I was pondering on whether to store my incoming baby’s umbilical cord stem cells, after attending a talk two weeks ago. FYI, to our typical ‘layman’ understanding, stem cells are master cells which can copied into other types of cells (like muscles cells, blood cells…etc) for healing of diseases.
It sounds a miracle to me! Most of the stem cells organizations claimed it can healed by replacing or regrowth the cells damaged by diseases like cancer, diabetes, leukemia and etc. It also can be used by the parents and siblings.
I probed further by asking questions and summarized the pros and cons to the best of my knowledge:-
- Almost a miracle breakthrough for blood related disorders like leukemia,thalassemia and etc.
- Can be used for lots of diseases like cancer, diabetes, heart disease and etc.
- Can be use by parents and siblings, provided their cells ‘matches’
- Consider affordable, compare to typical insurances (about Rm2500+ initial payment, Rm250 yearly maintenance)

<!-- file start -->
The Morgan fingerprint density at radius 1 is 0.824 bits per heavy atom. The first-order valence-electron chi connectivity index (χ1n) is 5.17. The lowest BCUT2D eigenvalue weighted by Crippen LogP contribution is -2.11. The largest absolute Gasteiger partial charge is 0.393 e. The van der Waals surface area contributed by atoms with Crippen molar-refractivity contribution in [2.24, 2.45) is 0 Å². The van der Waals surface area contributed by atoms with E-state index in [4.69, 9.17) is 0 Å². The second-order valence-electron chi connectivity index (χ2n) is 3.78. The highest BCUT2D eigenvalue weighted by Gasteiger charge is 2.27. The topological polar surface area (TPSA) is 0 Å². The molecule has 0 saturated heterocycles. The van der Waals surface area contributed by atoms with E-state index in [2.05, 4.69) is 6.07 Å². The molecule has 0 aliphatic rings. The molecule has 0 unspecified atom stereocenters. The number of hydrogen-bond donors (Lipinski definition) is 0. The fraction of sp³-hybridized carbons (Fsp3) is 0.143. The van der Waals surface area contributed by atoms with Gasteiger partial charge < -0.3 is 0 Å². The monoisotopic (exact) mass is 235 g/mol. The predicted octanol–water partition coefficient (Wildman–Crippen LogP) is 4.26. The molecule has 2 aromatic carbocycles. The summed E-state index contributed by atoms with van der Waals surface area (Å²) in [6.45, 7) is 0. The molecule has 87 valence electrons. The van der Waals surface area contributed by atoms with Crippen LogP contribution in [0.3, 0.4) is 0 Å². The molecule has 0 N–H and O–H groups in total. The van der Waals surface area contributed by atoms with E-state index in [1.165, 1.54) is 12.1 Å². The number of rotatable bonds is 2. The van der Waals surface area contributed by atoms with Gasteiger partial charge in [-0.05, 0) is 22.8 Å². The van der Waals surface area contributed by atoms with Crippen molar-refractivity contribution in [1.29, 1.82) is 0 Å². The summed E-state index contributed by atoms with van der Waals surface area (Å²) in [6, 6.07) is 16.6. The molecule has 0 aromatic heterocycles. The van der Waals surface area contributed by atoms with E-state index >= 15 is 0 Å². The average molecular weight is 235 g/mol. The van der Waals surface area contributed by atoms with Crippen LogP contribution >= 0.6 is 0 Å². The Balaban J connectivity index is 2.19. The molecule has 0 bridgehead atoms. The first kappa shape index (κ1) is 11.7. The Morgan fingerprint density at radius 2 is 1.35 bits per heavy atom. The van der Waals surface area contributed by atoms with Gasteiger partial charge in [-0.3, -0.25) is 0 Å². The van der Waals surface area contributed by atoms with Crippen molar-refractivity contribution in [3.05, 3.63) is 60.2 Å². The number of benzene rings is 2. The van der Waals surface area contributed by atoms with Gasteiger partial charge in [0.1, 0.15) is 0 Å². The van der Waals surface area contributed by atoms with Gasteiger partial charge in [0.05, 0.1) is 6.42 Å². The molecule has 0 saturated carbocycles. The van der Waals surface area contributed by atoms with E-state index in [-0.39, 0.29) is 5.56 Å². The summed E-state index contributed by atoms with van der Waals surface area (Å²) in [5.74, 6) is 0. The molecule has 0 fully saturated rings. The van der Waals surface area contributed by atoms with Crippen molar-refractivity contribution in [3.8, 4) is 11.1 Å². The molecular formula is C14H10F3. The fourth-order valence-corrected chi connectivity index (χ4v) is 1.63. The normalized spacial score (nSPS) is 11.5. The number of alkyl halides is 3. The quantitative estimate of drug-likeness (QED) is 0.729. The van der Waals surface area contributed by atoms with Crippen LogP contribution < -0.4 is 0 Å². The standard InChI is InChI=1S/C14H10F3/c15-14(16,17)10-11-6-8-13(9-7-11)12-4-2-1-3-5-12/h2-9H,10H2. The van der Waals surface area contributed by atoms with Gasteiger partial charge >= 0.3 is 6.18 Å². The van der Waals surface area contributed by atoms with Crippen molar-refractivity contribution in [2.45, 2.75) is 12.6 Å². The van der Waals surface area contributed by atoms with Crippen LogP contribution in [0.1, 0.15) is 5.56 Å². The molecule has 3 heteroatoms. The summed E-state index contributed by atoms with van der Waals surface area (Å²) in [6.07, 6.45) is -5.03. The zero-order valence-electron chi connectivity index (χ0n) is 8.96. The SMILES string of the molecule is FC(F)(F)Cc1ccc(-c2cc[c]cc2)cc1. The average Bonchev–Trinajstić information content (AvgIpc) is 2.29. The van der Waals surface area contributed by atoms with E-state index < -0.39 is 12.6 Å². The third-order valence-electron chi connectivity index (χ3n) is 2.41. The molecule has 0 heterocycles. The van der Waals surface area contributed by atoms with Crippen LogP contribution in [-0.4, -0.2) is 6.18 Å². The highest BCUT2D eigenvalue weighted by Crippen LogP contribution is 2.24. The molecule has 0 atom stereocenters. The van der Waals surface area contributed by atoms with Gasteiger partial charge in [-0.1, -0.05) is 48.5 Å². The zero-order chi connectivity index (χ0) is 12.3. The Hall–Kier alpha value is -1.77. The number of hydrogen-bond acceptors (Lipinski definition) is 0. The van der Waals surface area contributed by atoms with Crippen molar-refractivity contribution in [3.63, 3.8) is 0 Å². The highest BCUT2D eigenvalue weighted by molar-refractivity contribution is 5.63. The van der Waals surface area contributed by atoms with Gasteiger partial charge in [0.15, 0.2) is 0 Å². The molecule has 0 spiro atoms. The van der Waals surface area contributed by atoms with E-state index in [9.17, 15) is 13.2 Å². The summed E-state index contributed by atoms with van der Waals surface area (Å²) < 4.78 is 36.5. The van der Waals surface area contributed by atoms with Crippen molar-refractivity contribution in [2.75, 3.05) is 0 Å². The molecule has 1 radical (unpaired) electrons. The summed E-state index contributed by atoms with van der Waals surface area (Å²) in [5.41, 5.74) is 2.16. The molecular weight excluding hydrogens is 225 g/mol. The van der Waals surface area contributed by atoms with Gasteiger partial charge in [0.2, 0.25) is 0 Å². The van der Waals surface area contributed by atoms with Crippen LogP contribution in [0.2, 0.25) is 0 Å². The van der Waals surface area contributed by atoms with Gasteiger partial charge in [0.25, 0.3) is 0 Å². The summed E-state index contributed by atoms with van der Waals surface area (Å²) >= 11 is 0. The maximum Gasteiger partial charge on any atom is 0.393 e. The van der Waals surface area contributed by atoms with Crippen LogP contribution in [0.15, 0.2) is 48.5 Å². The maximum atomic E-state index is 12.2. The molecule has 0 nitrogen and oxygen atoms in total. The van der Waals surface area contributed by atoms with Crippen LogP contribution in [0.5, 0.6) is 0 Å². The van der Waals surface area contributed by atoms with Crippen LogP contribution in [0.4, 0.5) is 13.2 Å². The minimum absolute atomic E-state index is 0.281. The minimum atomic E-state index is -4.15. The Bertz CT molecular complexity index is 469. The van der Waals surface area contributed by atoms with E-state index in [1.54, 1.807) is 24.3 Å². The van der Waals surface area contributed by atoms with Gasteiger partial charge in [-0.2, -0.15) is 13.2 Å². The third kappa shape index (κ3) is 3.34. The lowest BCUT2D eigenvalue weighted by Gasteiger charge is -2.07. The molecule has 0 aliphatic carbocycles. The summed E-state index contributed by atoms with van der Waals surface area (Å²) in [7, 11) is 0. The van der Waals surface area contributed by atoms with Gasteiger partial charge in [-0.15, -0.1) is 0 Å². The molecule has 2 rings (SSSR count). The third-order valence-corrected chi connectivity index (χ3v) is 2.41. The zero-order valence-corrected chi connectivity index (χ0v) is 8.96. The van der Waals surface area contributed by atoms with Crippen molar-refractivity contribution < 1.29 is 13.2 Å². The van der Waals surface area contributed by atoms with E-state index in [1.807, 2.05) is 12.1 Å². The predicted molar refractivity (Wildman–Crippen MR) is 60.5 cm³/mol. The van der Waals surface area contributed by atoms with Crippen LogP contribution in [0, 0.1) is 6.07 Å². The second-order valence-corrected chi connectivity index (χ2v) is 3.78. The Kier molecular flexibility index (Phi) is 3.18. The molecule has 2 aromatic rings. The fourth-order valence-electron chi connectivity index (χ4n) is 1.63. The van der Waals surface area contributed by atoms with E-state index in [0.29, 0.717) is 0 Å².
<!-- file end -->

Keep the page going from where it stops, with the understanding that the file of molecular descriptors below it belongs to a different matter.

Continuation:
However, here are the cons:-
- It can only be used once as the stem cells from babies are not enough for further usage while the technology not mature yet to grow the stem cells in Malaysia.
- No guaranteed it can be used on other family members, except the owner, unless the cells matched.
- Technology still new, no comprehensive studies yet that the stem cells are still effective after some long donkey years in the storage.
- Have to pay the yearly maintenance for the storage of the cells for LIFE, if you never utilised it or cancel it.
- Not 100% guaranteed yet that it can cure the diseases , though there are some results out there. It’s mainly effective for blood related disorders at the moment.
- No insurance payment for diseases that’s not listed in the terms and conditions of the policy for stem cells transplant. This can costs around Rm100k. So, if you want to use it for other diseases that’s not listed, you gotta fork out your own money.
My conclusion: It seems that the technology is still new and it’s more like a gamble to store the cells for the future as an insurance for disease. This is my opinion for now. (but it may changed in the future)
Here’s a good source from last week’s Sunday Star, which dwells on the promises and realities of stem cells at the MOMENT.